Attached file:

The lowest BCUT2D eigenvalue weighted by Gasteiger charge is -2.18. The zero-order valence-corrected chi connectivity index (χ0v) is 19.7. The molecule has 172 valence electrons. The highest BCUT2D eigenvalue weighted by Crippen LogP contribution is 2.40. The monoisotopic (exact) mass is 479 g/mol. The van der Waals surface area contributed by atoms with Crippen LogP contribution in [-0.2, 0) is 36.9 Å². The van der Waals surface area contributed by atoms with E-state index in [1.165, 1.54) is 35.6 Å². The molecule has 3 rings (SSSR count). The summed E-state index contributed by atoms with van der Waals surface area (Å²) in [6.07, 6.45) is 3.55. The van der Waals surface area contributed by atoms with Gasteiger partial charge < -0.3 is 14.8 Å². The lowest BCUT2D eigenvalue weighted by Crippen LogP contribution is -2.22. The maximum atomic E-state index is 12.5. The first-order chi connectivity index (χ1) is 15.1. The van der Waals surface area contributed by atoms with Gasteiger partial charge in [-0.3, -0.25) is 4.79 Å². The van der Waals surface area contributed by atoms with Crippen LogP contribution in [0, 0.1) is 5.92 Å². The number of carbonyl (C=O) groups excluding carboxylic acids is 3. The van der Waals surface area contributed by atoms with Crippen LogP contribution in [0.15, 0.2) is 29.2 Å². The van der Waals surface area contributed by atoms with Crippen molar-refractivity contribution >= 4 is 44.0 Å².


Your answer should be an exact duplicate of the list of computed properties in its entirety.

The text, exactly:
The lowest BCUT2D eigenvalue weighted by Gasteiger charge is -2.18. The zero-order valence-corrected chi connectivity index (χ0v) is 19.7. The molecule has 172 valence electrons. The highest BCUT2D eigenvalue weighted by Crippen LogP contribution is 2.40. The monoisotopic (exact) mass is 479 g/mol. The van der Waals surface area contributed by atoms with Crippen LogP contribution in [-0.2, 0) is 36.9 Å². The van der Waals surface area contributed by atoms with E-state index in [1.165, 1.54) is 35.6 Å². The molecule has 3 rings (SSSR count). The summed E-state index contributed by atoms with van der Waals surface area (Å²) in [6.07, 6.45) is 3.55. The van der Waals surface area contributed by atoms with Gasteiger partial charge < -0.3 is 14.8 Å². The lowest BCUT2D eigenvalue weighted by Crippen LogP contribution is -2.22. The maximum atomic E-state index is 12.5. The first-order chi connectivity index (χ1) is 15.1. The van der Waals surface area contributed by atoms with Gasteiger partial charge in [-0.3, -0.25) is 4.79 Å². The van der Waals surface area contributed by atoms with Crippen LogP contribution in [0, 0.1) is 5.92 Å². The number of carbonyl (C=O) groups excluding carboxylic acids is 3. The van der Waals surface area contributed by atoms with Crippen LogP contribution in [0.15, 0.2) is 29.2 Å². The van der Waals surface area contributed by atoms with Crippen molar-refractivity contribution >= 4 is 44.0 Å².